Women who have listeria infection and are pregnant will have symptoms that include fever, muscle aches, and fatigue. Complications during pregnancy caused by infection include miscarriage, stillbirth, or premature birth. The infant may also have an infection at the time of birth. Others with listeria often have symptoms of confusion, loss of balance, seizures, headaches, fever, fatigue, and muscle aches. If you feel you may have been exposed to and have Listeria infection symptoms, contact your doctor right away. There is a treatment for it, which does involve antibiotics. The sooner it’s treated, the better.


The first confirmed case of listeria.

In 1929, A. Nyfeldt reported the first confirmed cases of listeriosis in people. Listeria monocytogenes (L. monocytogenes) causes this diesase. It is a bacteria that infects high-risk patients. This category includes people like babies, the elderly, and pregnant women as well as those with autoimmune diseases or a weakened immune system. Nevertheless, people learned since then that it can also affect people without those factors, even sporadically. A foodborne source is the common thread, and humans become infected after consuming the contaminated food.

Not to give you the heeby-geebies, but listeria is a genus of bacteria. That is not the scary part; it acts as an intra-cellular parasite. Eek! But don’t worry; it only affects mammals… Unlike botulism that people link to home-canned foods, listeria is a bit more complicated. Often, deli meats and cheese products are the culprit. However, even fruits and veggies contaminated with the bacteria can wreck havoc on the immune system.


The 1985 listeria outbreak came from cheese.

Over eight months in 1985, a Listeria outbreak affected 142 residents of Los Angeles County. It had led to the deaths of not only 18 adults but ten newborns, as well. This outbreak was also responsible for 20 known miscarriages. Because of the sickness and fatalities, authorities conducted in-depth investigation. They were able to link the deaths to soft cheeses from Jalisco Products. What went wrong? The suspected cause of the outbreak was due to unpasteurized milk, according to the New England Journal of Medicine.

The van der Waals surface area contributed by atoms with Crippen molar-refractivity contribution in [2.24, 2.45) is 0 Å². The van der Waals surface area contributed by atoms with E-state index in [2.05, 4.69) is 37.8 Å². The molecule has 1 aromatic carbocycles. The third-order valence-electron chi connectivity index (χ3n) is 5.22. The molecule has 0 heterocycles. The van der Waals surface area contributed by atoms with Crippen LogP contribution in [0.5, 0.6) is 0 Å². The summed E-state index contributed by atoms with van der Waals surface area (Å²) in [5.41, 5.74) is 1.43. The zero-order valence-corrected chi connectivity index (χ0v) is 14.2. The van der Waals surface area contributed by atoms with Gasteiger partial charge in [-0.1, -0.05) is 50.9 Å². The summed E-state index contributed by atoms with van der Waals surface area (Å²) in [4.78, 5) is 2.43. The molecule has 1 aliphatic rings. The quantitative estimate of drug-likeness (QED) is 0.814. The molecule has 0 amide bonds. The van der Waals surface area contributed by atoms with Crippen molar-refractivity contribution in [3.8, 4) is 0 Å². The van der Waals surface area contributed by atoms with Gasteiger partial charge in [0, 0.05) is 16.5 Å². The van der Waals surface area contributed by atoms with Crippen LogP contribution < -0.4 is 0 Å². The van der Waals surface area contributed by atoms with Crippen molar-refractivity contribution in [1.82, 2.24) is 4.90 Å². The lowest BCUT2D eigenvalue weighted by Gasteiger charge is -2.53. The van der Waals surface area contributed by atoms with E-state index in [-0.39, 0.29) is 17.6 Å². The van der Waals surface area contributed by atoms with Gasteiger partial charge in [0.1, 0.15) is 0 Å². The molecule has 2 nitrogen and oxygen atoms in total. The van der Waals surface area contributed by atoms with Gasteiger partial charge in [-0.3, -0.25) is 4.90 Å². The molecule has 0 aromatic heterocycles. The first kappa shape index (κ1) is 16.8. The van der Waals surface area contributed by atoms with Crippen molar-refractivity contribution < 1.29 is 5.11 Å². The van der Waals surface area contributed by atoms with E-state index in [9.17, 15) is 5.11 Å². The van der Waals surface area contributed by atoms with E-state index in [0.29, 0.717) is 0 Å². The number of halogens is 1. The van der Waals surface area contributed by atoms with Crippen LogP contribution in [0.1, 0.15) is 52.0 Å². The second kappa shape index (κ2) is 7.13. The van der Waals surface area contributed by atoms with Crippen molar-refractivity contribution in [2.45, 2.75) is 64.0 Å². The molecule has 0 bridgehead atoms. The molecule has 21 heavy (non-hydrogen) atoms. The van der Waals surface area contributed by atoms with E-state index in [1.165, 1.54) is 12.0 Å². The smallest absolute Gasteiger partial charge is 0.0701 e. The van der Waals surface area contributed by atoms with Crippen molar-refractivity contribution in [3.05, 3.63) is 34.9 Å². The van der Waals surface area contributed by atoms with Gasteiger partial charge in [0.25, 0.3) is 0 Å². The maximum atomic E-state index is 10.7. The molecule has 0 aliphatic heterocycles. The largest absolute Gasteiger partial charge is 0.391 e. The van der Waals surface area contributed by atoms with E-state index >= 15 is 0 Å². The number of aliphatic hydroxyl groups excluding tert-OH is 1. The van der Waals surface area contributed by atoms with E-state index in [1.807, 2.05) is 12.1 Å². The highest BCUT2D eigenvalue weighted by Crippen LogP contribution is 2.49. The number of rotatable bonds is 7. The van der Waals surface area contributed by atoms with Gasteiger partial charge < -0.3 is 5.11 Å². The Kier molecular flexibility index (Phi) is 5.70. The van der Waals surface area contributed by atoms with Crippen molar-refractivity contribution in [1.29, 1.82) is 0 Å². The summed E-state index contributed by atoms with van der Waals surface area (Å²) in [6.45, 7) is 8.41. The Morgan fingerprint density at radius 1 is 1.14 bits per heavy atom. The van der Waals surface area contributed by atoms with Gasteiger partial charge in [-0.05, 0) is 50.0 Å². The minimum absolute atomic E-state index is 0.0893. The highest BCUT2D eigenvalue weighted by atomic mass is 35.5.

Just like with botulism, you would think these types of outbreaks would slow down. People should understand how to store foods properly. Not only that, but how to prepare those foods without cross-contaminating raw meat and other products. Nevertheless, bacteria continues to creep around every corner in the kitchen. There are several more massive outbreaks of listeria that occur from the ’80s well into the 2010s.


Over a dozen people died from listeria linked to hot dogs.

Between 1998 and 1999, an outbreak of listeria affected at least 100 people across 24 states. Not only were dozens and dozens of people sick, but 14 victims died from the outbreak. Plus, another four pregnant women had miscarriage as a result. What caused it? Authorities were able to trace the outbreak back to tainted hot dogs. This contamination had affected over nine different brands, including the popular known Sara Lee Deli Meat. The outbreak spread from a manufacturing plant in Zeeland, Michigan, known as Bil Mar Foods.

It is a tragedy when people die so unexpectedly. They sit down to have a decent meal with friends and family. It could a beach day, or birthday party. Then a random hot dog sends them to the grave. Not from chocking on it, either. Even after cooking contaminated meat, the infection can still spread. They were unaware that would be their last meal. The moral of the story is to always cherish people when they are still around, and don’t eat hot dogs.


Do you remember this major outbreak of listeria?

In 2002, there was a widespread outbreak of listeria in Pennsylvania, New Jersey, New York, Delaware, Michigan, Maryland, Massachusetts, and Connecticut. What was the culprit? Turkey deli meat from Pilgrim’s Pride. Seven people died from this outbreak, and another three expecting mothers had stillbirths. It turns out that the company had to recall 27.4 million pounds of poultry products because of the outbreak. The company probably took a huge hit because of the lost profit, but inquiring minds wonder if they had to pay the victims compensation.